For that reason alone, I always thought it was important to visit sites like Biased BBC, as they represented a viewpoint and collective 'groupthink' that was different to any possible BBC 'groupthink'. The BBC's own Points of View message board was also a useful resource to hear voices that disagreed with the BBC's very existence, but Biased BBC was much more raw, and untouched by BBC moderation.
Of course, one of the stereotypes perpetuated on sites like Biased BBC is that all BBC staff live in Islington, read the Guardian, and enjoy the odd decaf latte from some sort of fair-trade coffee outlet.
[This is patently absurd of course, since on a scale 4 to scale 6 BBC salary you couldn't possibly hope to afford to live in Islington :-) ]
The stereotypes go both ways, and I think a lot of people at the BBC would dismiss the crowd at Biased BBC as a bunch of right-wing cranks, fantasists, and conspiracy theorists who believe that there is an organised cabal within Broadcasting House plotting to use the airwaves to bring about a socialist and/or Islamic utopia.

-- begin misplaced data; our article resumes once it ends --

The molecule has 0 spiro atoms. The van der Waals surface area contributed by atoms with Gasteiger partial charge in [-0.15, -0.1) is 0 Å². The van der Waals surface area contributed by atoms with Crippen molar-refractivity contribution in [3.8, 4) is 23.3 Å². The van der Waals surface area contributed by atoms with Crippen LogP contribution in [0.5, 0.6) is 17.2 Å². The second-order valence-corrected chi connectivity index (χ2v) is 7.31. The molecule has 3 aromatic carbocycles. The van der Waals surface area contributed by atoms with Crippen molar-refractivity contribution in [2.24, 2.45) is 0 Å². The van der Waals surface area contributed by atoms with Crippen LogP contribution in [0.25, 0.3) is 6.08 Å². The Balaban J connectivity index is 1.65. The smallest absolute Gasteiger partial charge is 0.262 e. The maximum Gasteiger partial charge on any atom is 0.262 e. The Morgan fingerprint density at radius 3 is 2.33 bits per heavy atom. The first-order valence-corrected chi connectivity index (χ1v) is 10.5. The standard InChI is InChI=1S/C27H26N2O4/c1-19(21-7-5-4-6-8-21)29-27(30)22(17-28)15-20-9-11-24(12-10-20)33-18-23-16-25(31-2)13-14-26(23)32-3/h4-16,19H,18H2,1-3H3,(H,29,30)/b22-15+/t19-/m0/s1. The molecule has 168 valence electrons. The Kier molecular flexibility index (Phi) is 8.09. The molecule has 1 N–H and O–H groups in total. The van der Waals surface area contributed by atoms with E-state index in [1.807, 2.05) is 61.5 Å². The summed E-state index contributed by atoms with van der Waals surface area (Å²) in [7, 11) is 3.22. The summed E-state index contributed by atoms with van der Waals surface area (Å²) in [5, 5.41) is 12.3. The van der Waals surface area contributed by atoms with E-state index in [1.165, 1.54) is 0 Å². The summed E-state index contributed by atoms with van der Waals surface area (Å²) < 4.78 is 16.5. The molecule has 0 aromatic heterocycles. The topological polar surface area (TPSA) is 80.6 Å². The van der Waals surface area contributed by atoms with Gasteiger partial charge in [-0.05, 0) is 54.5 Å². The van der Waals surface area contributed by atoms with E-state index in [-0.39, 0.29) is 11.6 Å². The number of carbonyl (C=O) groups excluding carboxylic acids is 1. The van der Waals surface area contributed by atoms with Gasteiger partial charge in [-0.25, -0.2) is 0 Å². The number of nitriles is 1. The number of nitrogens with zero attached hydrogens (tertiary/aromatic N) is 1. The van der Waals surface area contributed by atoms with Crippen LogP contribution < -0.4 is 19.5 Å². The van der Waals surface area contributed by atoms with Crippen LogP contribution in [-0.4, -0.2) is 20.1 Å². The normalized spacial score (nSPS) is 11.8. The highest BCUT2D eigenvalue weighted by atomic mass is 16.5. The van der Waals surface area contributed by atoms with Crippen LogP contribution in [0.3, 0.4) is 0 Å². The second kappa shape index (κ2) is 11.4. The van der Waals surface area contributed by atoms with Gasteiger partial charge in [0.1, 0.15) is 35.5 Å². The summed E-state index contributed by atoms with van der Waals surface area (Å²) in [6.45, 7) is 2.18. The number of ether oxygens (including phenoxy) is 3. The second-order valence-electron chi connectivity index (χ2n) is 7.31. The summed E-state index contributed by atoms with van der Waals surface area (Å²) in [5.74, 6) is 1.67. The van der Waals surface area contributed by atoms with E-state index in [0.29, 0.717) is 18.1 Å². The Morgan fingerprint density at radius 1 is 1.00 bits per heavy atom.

In fact, if you read the comments on the Biased BBC blog for a while you get a very different feeling - that there are several different viewpoints being expressed there, united by one common enemy, the BBC.
Mentally, I divide the contributors into several groups with varying numerical strengths on the site:
- People who think the BBC is a good idea, and would happily pay for it, if only it wasn't full of lefties.
- People who think that the BBC used to be a good idea, but since it is now full of lefties, and they can't see it getting any better, don't think people should be forced to pay for it anymore.